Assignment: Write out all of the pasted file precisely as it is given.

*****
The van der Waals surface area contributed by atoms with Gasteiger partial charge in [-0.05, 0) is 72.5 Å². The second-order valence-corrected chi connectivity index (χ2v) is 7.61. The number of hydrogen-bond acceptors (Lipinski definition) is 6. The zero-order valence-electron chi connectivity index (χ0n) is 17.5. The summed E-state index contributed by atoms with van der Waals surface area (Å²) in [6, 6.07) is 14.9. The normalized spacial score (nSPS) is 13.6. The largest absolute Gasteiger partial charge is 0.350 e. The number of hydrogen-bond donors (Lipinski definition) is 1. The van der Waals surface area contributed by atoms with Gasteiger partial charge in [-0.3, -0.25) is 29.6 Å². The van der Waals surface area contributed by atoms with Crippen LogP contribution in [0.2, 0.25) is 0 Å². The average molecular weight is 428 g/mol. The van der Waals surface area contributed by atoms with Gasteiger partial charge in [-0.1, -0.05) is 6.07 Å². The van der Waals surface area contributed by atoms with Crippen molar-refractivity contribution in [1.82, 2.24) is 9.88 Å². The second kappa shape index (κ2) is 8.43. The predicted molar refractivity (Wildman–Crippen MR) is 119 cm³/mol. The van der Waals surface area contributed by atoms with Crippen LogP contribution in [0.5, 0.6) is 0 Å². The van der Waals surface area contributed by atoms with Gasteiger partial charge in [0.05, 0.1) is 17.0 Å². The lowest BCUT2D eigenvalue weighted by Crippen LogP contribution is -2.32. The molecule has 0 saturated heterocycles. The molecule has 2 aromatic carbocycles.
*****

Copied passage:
The van der Waals surface area contributed by atoms with Gasteiger partial charge in [-0.05, 0) is 72.5 Å². The second-order valence-corrected chi connectivity index (χ2v) is 7.61. The number of hydrogen-bond acceptors (Lipinski definition) is 6. The zero-order valence-electron chi connectivity index (χ0n) is 17.5. The summed E-state index contributed by atoms with van der Waals surface area (Å²) in [6, 6.07) is 14.9. The normalized spacial score (nSPS) is 13.6. The largest absolute Gasteiger partial charge is 0.350 e. The number of hydrogen-bond donors (Lipinski definition) is 1. The van der Waals surface area contributed by atoms with Gasteiger partial charge in [-0.3, -0.25) is 29.6 Å². The van der Waals surface area contributed by atoms with Crippen LogP contribution in [0.2, 0.25) is 0 Å². The average molecular weight is 428 g/mol. The van der Waals surface area contributed by atoms with Gasteiger partial charge in [-0.1, -0.05) is 6.07 Å². The van der Waals surface area contributed by atoms with Crippen molar-refractivity contribution in [1.82, 2.24) is 9.88 Å². The second kappa shape index (κ2) is 8.43. The predicted molar refractivity (Wildman–Crippen MR) is 119 cm³/mol. The van der Waals surface area contributed by atoms with Crippen LogP contribution in [0.5, 0.6) is 0 Å². The van der Waals surface area contributed by atoms with Gasteiger partial charge in [0.05, 0.1) is 17.0 Å². The lowest BCUT2D eigenvalue weighted by Crippen LogP contribution is -2.32. The molecule has 0 saturated heterocycles. The molecule has 2 aromatic carbocycles.